rebirth of a symphony orchestra
an unusually hot, early September night, the first evening of rehearsal
in the BC Symphony Orchestra's fall schedule, and the mugginess
is giving the strings a fit as they try to tune their instruments.
The 20 or so returning musicians haven't seen one another for months.
Graduation depleted their corps by eight or nine players. But they
arrange themselves, as if by instinct, into an orchestrastrings
in front, woodwinds and horns behind.
The conductor, John Finney, is a trim, energetic man, with bright,
kind eyes. "Welcome back," he says. "We're going
to read through the first, third, and fourth movements." Without
another word, he raises his arms, counts out a beat"and
a one . . ."and the familiar "da da da dum"
of Beethoven's Symphony No. 5 fills Lyons 423.
The sound is tentative. A sour note rings out, a few cues are missed.
Someone mutters an apology. Finney stops here and there to retrace
a section but keeps things moving briskly, offering encouragement.
"Such a nice sound to have you all in the same register there,
cellos and violas," he says after a correction. By the end
of the one-and-a-half-hour session, the group is beginning to pull
together. "It sounds great already. I'm very excited about
it. Good, good reading," he tells the students.
But what the orchestra has accomplished in one night is nothing
compared to what happens in the same room two weeks later. By then,
Finney has auditioned dozens of prospective new players and re-auditioned
the returning ones to determine each person's place in the seating
hierarchy. The orchestra has swelled to 49 membersthe largest
ensemble in Finney's four years as director and distinguished artist-in-residence
Among the acquisitions are freshmen and a sprinkling of upperclassmen,
two new trumpet players, a piccolo, a third French horn, and many
more strings. They'll all be needed to pull off the ambitious November
15 concert program in Gasson Hall featuring not only the Beethoven,
but also Dvorak's Slavonic Dances and Brahms's Academic
Festival Overture. The selections reflect Finney's belief that
familiar classics remain instructive for student players while being
more apt to attract student audiences than would a relatively obscure
Finney begins this rehearsal with Beethoven's fourth movement. After
making a few adjustments, he lets the musicians play it through,
his arms looping and arcing, sketching directions in the air. The
sheer volume of sound created by the additional instruments gives
the orchestra new authority, but something else is going on. The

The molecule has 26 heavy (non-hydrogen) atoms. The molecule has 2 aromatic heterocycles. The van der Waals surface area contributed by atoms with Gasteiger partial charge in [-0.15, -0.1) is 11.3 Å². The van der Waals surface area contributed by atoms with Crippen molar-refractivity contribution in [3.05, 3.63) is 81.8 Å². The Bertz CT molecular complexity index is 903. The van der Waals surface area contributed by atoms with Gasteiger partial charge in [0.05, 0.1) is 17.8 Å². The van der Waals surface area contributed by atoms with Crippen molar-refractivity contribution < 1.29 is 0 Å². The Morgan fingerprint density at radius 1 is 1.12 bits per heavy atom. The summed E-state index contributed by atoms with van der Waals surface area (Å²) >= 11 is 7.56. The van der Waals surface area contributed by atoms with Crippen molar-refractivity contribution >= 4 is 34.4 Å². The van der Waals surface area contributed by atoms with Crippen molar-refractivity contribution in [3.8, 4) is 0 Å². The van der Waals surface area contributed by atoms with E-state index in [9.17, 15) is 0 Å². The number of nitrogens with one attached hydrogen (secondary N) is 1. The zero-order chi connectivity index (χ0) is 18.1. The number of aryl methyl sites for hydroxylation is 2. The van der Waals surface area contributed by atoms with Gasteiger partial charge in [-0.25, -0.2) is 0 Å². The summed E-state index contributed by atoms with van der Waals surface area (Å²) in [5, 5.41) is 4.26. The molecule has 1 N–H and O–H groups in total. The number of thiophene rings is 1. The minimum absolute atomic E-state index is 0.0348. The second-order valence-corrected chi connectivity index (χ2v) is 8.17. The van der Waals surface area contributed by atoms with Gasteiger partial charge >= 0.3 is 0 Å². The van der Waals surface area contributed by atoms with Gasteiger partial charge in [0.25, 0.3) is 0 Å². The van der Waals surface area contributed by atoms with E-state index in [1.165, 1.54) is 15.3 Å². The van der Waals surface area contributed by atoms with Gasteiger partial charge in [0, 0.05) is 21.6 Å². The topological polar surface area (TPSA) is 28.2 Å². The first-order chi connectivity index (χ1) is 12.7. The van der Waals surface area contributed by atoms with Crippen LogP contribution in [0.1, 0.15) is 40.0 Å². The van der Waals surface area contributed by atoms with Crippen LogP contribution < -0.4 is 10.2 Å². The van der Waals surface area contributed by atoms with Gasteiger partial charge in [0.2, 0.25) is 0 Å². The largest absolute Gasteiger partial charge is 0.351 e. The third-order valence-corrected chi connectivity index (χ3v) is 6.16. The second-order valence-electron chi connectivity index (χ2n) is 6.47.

49 players, many of them still strangers to one another, who a minute
before were tentatively exchanging glances and introductions, find
a common language and coalesce. The result is music that is harmonious,
lush, and, in some moments, even breathtaking.
The chemistry was not lost on principal cellist Sara Birnbaum '04,
who, several days later, recalled how it felt to be rehearsing with
a nearly full complement of musicians. "After we played Beethoven
and Brahms we were on a high all night. We were jumping around,
we were so excited by the music. There were so many new players
and they were really good."
Finney noticed the difference too, confiding, "This is the
best the orchestra has ever sounded this early in the year."
orchestra's emergence has been the result of a two-pronged campaign,
originating with the music department faculty and joined by the
current generation of students. In 1999, eager to expand BC's music
programming, department chair T. Frank Kennedy, SJ, decided to throw
more support behind the school's small orchestra. Finney, who had
been directing the University Chorale since 1993, was hired also
to lead the orchestra, effectively expanding his role at BC to full-time
Finney came to the position with a career as a critically acclaimed
organist and harpsichordist. He still performs regularly and holds
several appointments outside of BC, among them as associate conductor
and chorus master of the Handel & Haydn Society. Richard Dyer of
the Boston Globe has called him "one of the city's
busiest and most valuable musicians." The music department's
Kennedy calls Finney "a true teacher." Because most students
join the orchestra out of a love for music or for extracurricular
fun, "there's no hold on themnot a grade, not a majorso
it takes personality to elicit their commitment and work,"
says Kennedy. "That's what makes Finney so special for us."
At BC, Finney inherited a group that had long been on the extracurricular